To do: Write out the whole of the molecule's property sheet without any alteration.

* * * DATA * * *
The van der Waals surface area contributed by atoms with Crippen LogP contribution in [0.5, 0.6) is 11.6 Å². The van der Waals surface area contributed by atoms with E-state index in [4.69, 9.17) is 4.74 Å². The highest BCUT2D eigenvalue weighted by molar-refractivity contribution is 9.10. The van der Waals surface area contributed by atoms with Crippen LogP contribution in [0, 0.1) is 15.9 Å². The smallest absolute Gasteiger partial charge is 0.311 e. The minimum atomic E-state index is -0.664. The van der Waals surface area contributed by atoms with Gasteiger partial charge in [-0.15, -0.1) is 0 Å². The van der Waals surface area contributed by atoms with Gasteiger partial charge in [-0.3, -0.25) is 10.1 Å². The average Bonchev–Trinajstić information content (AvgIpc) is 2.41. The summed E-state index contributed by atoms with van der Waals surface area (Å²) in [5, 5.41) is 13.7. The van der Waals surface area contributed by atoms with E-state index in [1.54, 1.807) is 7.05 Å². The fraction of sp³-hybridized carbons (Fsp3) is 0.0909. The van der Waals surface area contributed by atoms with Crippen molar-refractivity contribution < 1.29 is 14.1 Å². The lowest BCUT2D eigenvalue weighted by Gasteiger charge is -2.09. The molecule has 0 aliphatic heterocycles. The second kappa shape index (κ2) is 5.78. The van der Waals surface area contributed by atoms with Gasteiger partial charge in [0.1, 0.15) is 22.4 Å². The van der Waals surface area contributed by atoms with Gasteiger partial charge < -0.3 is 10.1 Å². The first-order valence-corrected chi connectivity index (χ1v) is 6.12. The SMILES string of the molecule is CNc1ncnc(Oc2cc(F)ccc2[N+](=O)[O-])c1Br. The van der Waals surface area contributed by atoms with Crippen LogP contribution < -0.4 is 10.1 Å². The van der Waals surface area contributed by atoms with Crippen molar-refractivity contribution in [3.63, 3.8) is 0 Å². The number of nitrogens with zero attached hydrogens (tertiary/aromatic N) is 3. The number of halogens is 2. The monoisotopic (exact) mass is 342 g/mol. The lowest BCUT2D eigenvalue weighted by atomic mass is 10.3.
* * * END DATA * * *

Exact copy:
The van der Waals surface area contributed by atoms with Crippen LogP contribution in [0.5, 0.6) is 11.6 Å². The van der Waals surface area contributed by atoms with E-state index in [4.69, 9.17) is 4.74 Å². The highest BCUT2D eigenvalue weighted by molar-refractivity contribution is 9.10. The van der Waals surface area contributed by atoms with Crippen LogP contribution in [0, 0.1) is 15.9 Å². The smallest absolute Gasteiger partial charge is 0.311 e. The minimum atomic E-state index is -0.664. The van der Waals surface area contributed by atoms with Gasteiger partial charge in [-0.15, -0.1) is 0 Å². The van der Waals surface area contributed by atoms with Gasteiger partial charge in [-0.3, -0.25) is 10.1 Å². The average Bonchev–Trinajstić information content (AvgIpc) is 2.41. The summed E-state index contributed by atoms with van der Waals surface area (Å²) in [5, 5.41) is 13.7. The van der Waals surface area contributed by atoms with E-state index in [1.54, 1.807) is 7.05 Å². The fraction of sp³-hybridized carbons (Fsp3) is 0.0909. The van der Waals surface area contributed by atoms with Crippen molar-refractivity contribution < 1.29 is 14.1 Å². The lowest BCUT2D eigenvalue weighted by Gasteiger charge is -2.09. The molecule has 0 aliphatic heterocycles. The second kappa shape index (κ2) is 5.78. The van der Waals surface area contributed by atoms with Gasteiger partial charge in [0.1, 0.15) is 22.4 Å². The van der Waals surface area contributed by atoms with Gasteiger partial charge < -0.3 is 10.1 Å². The first-order valence-corrected chi connectivity index (χ1v) is 6.12. The SMILES string of the molecule is CNc1ncnc(Oc2cc(F)ccc2[N+](=O)[O-])c1Br. The van der Waals surface area contributed by atoms with Crippen LogP contribution < -0.4 is 10.1 Å². The van der Waals surface area contributed by atoms with Crippen molar-refractivity contribution in [3.63, 3.8) is 0 Å². The number of nitrogens with zero attached hydrogens (tertiary/aromatic N) is 3. The number of halogens is 2. The monoisotopic (exact) mass is 342 g/mol. The lowest BCUT2D eigenvalue weighted by atomic mass is 10.3.